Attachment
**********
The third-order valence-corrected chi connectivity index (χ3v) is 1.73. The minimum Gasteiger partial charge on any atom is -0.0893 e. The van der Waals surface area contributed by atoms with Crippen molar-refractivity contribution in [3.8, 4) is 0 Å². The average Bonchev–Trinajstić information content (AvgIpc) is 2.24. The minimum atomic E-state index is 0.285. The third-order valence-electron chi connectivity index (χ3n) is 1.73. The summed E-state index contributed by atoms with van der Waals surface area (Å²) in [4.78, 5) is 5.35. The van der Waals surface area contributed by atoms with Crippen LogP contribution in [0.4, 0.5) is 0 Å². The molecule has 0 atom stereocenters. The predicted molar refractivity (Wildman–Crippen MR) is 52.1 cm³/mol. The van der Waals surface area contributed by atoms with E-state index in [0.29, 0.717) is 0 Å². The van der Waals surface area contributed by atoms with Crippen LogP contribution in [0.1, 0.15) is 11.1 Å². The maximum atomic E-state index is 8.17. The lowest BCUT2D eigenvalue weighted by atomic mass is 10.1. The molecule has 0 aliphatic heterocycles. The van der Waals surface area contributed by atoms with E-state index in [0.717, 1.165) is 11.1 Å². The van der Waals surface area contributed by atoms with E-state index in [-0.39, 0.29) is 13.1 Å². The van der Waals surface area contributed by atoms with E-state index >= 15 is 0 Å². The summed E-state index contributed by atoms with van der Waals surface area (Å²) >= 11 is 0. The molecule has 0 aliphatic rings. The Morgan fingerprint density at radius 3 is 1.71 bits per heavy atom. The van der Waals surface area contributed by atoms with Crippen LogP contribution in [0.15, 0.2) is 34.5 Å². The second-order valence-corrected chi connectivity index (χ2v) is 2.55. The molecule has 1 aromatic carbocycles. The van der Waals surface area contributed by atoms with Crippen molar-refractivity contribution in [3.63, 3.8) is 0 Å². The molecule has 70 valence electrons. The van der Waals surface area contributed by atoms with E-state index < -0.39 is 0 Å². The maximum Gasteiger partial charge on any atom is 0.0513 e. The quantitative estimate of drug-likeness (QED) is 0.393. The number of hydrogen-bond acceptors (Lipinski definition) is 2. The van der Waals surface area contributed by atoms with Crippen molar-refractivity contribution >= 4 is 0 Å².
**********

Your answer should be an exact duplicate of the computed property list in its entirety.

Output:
The third-order valence-corrected chi connectivity index (χ3v) is 1.73. The minimum Gasteiger partial charge on any atom is -0.0893 e. The van der Waals surface area contributed by atoms with Crippen molar-refractivity contribution in [3.8, 4) is 0 Å². The average Bonchev–Trinajstić information content (AvgIpc) is 2.24. The minimum atomic E-state index is 0.285. The third-order valence-electron chi connectivity index (χ3n) is 1.73. The summed E-state index contributed by atoms with van der Waals surface area (Å²) in [4.78, 5) is 5.35. The van der Waals surface area contributed by atoms with Crippen LogP contribution in [0.4, 0.5) is 0 Å². The molecule has 0 atom stereocenters. The predicted molar refractivity (Wildman–Crippen MR) is 52.1 cm³/mol. The van der Waals surface area contributed by atoms with E-state index in [0.29, 0.717) is 0 Å². The van der Waals surface area contributed by atoms with Crippen LogP contribution in [0.1, 0.15) is 11.1 Å². The maximum atomic E-state index is 8.17. The lowest BCUT2D eigenvalue weighted by atomic mass is 10.1. The molecule has 0 aliphatic heterocycles. The van der Waals surface area contributed by atoms with E-state index in [0.717, 1.165) is 11.1 Å². The van der Waals surface area contributed by atoms with E-state index in [-0.39, 0.29) is 13.1 Å². The van der Waals surface area contributed by atoms with E-state index >= 15 is 0 Å². The summed E-state index contributed by atoms with van der Waals surface area (Å²) >= 11 is 0. The molecule has 0 aliphatic rings. The Morgan fingerprint density at radius 3 is 1.71 bits per heavy atom. The van der Waals surface area contributed by atoms with Crippen LogP contribution in [0.15, 0.2) is 34.5 Å². The second-order valence-corrected chi connectivity index (χ2v) is 2.55. The molecule has 1 aromatic carbocycles. The van der Waals surface area contributed by atoms with Crippen molar-refractivity contribution in [3.63, 3.8) is 0 Å². The molecule has 70 valence electrons. The van der Waals surface area contributed by atoms with E-state index < -0.39 is 0 Å². The maximum Gasteiger partial charge on any atom is 0.0513 e. The quantitative estimate of drug-likeness (QED) is 0.393. The number of hydrogen-bond acceptors (Lipinski definition) is 2. The van der Waals surface area contributed by atoms with Crippen molar-refractivity contribution >= 4 is 0 Å².